The D.C. District Court focused on “the nature of the President’s authority over agency decisions, not by whether or how the President exercised that authority” to conclude that “[t]he determinative consideration is whether ‘the President’s authority to direct the [agency] in making policy judgements’ is curtailed in anyway or whether the President is ‘required to adhere to the policy decisions’ of the agency.”[4]

The D.C. District Court decision is important because it tells us that the nature of the president’s authority over an agency decision is a key factor for whether the decision is a Presidential action or an agency action. An agency action can be reviewed under the APA and courts can scrutinize whether the agency complied with relevant statutes like NEPA. A presidential action can only be reviewed to determine whether it violates the Constitution. Note that this decision is a federal district court decision, meaning it is only binding within the D.C. District. Other federal courts, both district courts and courts of appeals, can arrive at different determinations, as long as they remain consistent with relevant Supreme Court decisions.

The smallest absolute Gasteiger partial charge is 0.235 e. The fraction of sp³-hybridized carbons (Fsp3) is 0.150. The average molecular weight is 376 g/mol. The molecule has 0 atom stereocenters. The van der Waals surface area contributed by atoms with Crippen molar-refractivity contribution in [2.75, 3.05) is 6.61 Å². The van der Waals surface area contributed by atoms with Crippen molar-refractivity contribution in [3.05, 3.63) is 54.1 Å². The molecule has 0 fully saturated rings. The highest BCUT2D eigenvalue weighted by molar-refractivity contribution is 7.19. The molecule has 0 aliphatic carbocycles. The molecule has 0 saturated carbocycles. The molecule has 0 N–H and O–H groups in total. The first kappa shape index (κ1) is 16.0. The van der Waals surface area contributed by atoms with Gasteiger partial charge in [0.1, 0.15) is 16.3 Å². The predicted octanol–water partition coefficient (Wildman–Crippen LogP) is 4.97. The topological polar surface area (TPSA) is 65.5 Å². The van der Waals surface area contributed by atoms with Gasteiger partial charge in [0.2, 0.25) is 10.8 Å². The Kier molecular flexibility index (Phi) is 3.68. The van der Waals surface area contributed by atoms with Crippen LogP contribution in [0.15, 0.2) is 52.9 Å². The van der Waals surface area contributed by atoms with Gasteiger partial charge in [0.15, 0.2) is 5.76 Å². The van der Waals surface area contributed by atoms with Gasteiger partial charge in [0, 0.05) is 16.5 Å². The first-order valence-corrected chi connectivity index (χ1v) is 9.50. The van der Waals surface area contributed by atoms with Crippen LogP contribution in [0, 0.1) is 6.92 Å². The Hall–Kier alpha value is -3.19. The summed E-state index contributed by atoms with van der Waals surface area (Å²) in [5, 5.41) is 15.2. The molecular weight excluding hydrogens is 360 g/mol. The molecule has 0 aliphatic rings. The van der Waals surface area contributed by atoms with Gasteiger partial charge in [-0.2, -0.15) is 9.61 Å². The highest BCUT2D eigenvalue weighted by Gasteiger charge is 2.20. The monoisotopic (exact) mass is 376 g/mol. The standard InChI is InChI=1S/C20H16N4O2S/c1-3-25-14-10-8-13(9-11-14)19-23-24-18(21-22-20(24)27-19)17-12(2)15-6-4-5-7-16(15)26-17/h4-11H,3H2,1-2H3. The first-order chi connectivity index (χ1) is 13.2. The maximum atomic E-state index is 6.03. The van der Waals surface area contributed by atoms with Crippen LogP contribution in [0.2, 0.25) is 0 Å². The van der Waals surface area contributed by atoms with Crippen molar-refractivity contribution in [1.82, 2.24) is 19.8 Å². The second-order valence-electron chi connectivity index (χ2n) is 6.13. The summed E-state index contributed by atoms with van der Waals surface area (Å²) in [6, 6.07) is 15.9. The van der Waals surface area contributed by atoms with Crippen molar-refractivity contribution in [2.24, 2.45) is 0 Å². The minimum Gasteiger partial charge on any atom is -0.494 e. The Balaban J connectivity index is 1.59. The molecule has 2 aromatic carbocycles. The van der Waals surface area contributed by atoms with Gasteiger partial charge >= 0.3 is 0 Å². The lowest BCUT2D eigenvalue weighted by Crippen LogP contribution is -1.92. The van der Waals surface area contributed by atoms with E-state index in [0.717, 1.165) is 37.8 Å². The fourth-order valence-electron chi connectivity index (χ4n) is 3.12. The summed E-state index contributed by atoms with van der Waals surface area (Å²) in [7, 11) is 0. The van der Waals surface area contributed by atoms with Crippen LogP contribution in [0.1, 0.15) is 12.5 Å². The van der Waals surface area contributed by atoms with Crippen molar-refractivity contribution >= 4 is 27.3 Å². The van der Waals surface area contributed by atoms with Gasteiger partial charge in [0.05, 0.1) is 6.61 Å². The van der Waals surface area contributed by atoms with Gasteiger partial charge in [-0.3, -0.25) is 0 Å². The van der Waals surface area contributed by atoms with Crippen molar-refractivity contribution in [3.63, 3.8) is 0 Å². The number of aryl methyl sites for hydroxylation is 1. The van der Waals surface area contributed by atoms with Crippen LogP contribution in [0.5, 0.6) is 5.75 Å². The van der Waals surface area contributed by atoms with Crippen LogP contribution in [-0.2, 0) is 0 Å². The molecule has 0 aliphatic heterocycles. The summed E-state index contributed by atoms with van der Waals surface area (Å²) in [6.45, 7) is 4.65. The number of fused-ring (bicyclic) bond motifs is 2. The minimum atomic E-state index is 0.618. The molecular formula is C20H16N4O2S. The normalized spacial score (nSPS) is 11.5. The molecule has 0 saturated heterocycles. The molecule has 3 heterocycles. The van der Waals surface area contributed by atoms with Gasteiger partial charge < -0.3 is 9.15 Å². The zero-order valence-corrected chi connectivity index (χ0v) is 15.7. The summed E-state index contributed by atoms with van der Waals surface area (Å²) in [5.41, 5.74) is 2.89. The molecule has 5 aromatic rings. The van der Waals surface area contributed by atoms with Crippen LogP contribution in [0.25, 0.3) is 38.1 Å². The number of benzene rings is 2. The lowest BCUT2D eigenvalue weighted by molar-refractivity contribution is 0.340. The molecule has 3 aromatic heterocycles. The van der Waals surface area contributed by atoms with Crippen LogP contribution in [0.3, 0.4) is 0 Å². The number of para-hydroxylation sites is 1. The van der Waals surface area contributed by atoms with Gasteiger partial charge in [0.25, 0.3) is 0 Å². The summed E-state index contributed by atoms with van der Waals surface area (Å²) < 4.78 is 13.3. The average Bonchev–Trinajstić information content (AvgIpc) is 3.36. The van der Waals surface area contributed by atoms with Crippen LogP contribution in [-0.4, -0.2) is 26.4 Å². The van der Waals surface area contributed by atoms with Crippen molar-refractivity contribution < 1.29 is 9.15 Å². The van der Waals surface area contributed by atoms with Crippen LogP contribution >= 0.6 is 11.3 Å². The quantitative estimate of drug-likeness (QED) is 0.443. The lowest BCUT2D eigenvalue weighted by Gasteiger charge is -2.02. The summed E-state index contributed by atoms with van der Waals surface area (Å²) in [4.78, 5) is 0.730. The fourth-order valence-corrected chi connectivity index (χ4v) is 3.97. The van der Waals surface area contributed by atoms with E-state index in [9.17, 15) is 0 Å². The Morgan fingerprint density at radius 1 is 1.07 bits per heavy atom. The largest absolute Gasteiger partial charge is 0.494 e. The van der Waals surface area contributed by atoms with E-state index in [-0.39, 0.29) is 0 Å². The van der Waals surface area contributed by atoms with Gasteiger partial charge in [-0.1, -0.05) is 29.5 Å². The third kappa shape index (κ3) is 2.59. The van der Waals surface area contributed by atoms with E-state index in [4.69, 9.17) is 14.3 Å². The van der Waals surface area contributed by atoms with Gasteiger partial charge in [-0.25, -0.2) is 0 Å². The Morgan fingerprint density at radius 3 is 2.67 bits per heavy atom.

History of Keystone XL Permitting

  • 2008 TransCanada, the company that is seeking to construct and operate the Keystone XL pipeline, first applied for a presidential permit. The State Department conducted a review of the environmental impacts of the proposed pipeline project according to NEPA and ESA.
  • January 2012 President Obama denied this first permit application due to a law that imposed a deadline on consideration of the impacts.
  • May 4, 2012 TransCanada submitted another application.
  • March 1, 2013 The State Department released a draft Environmental Impact Statement for the project.
  • January 2014 The State Department released the Environmental Impact Statement for the project.
  • November 6, 2015 The State Department issues a Record of Decision denying the permit.
  • January 24, 2017 President Trump issued a memorandum inviting TransCanada to apply for a presidential Permit. Also issues new E.O. to expedite environmental reviews for “high priority” infrastructure projects.
  • January 26, 2017 TransCanada re-applies for a permit.
  • March 23, 2017 State Department issues a new Record of Decision granting the permit.
  • March 27, 2017 The Indigenous Environmental Network and Northern Plains Resource Council file suit challenging the new Record of Decision and presidential permit in the U.S. District Court for the District of Montana. Indigenous Envtl. Network v. United States Dep’t of State, Case No. 4:17-cv-00029-BMM
    • The major issue in this case is whether the issuance of the permit is a final agency action that can be challenged under the APA and whether the State Department needed to comply with NEPA and ESA. These are almost the same questions that the D.C. District Court faced in the 2009 case.
    • The State Department had been complying with NEPA and ESA under the Obama administration, but had not updated the information under the Trump administration even after there were changes in the pipeline’s route.